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A year after the start of the Battle of Britain, from the late summer of 1941 the Kenley Wing was one of the six Allied fighter wings taking the war to the Luftwaffe in the RAFs cross-channel air offensive over France.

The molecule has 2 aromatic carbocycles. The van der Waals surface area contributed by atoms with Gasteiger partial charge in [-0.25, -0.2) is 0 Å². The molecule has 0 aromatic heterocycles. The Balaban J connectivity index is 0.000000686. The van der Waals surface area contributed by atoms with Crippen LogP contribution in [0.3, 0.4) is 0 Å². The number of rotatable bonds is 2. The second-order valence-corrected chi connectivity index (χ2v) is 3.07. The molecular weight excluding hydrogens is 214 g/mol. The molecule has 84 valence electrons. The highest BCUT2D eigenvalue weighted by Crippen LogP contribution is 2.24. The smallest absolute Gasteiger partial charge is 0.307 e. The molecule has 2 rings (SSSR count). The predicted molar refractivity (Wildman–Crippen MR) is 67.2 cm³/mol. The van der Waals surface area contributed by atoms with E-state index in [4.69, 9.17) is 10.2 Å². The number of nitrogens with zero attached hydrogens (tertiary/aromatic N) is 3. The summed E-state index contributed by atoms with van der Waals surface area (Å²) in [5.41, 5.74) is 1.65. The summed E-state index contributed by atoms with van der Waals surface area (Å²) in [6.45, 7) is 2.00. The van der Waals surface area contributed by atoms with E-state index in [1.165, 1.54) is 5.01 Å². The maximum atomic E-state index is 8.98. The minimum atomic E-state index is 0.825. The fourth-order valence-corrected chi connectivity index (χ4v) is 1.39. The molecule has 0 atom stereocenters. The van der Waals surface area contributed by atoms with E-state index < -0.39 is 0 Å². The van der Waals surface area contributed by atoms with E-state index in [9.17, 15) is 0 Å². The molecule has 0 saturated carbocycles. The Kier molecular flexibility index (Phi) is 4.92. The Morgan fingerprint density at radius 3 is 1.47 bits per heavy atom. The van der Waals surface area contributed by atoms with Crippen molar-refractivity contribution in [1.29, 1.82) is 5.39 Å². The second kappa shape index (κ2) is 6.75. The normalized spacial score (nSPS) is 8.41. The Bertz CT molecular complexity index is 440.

Comprised of three Spitfire fighter squadrons, the Australian No.452, the New Zealand No.485, and the British No.602, the Kenley Wing was typical of the wartime RAF in its cosmopolitan makeup, with pilots from all three countries as well as Ireland and Canada. The wings famous ace pilots in 1941 included the Irishman, Paddy Finucane, the Canadian, Johnny Kent, the Australian, Bluey Truscott, and the New Zealanders, Al Deere and Hawkeye Wells. The most famous of them all was the charismatic Paddy Finucane, a flight commander with 452 (Australian) Squadron, who dominated the wings scoring to become far and away its greatest star, and for a time the RAFs greatest public relations asset, stepping into the gap left by the loss into German captivity of Douglas Bader. This book tells the story of how Finucanes victories created the legend of the Kenley Wing in 1941.